To simulate or not to simulate

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  • Hi everyone, my first post on the Tabs forum here!

    When it comes to making left/right turns regardless of whether or not we're turning from major to minor or minor to major the National Standards are (for me) clear; trainees should not stop before making the turn unless giving way to oncoming traffic.

    How do you 'square the circle' between the National Standard and the obligation to ensure that we observe each trainee making confident, consistent and competent turns, including stopping if necessary and positioning on the road?

    I'm thinking of a situation here where a trainee on a level 2 road may not encounter any oncoming traffic on any of their attempts to execute the turn.

  • Hi Phil,
    We advise our instructors when a rider is having their first go at riding a turn to stop at the correct position, be it a left in, out or right turns even if their is not another vehicle passing.
    We beleive by doing this for the first turn the rider then knows exactly were they need to stop if a vehicle was passing. This also ensures the instructor knows, that the rider has taken in the explanation and demo and understands the correct stopping position.
    For future turns we then ask the rider to treat the junction as live and only give way if needed to.
    We were picked up on this during our QA visit and told we must not simulate. But we would rather be safe and have the knowledge that both rider and instructor know what to do and expect. If ever there was a case when a cyclist was hit after not being shown were to stop and was injured during a Bikeability session, I would not like to be the instructor/scheme involved in this.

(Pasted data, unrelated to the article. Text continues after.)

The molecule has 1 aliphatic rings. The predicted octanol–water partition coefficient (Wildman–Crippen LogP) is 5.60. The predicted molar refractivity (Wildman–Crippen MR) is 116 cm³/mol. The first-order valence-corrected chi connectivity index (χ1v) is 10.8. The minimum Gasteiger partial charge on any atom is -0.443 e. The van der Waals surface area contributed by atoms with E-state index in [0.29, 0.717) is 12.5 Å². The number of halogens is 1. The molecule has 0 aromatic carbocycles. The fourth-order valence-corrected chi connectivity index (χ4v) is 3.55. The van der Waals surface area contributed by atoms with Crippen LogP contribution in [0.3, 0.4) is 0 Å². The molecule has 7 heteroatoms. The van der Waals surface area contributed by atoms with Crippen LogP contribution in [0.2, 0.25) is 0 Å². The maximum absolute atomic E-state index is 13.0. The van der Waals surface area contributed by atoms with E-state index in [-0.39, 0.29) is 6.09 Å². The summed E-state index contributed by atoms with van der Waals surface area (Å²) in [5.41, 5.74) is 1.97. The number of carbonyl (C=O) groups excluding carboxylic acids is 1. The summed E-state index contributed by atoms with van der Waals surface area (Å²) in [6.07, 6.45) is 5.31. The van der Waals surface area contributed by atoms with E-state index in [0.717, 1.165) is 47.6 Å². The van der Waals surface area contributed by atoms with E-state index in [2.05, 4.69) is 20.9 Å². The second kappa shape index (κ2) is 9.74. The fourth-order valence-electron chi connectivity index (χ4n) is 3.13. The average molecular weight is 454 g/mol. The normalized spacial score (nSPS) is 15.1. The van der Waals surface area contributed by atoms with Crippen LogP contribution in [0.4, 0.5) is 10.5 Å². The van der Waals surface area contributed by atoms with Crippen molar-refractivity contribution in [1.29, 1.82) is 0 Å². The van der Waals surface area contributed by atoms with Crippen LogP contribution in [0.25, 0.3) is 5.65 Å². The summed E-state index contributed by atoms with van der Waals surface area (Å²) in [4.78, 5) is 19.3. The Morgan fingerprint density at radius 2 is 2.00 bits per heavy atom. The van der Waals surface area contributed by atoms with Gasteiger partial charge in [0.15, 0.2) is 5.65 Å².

Good question though and I bet differing opions will now come forward. Remember though, once the instructor is happy the rider knows the correct stopping position, we then treat the junction as live. You could possibly use other riders to simulate traffic if really quiet.

  • it is important to see riders interacting with drivers a lot during L2 training, however teaching people to give way means that they understand that they do not need to stop if there is no one on the main road. Even if there is not a driver you can assess whether or not a trainee is prepared to stop and is checking the road. Stopping behind the give way line may not be the best place to observe the main road

  • Thanks everyone - it's really interesting to hear that similar issues are encountered in different areas.

    Using other riders to create traffic is something I've seen in action. I think that works quite well. If you have a large group (12 maybe) half can observe and look for positive points and learning points whilst the other half ride. Then they swap. On a small circuit that creates the conditions needed to require giving way. It's just important to emphasise that the trainees don't follow each other round in a big snake.

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To simulate or not to simulate

Posted by Avatar for PhilWatt @PhilWatt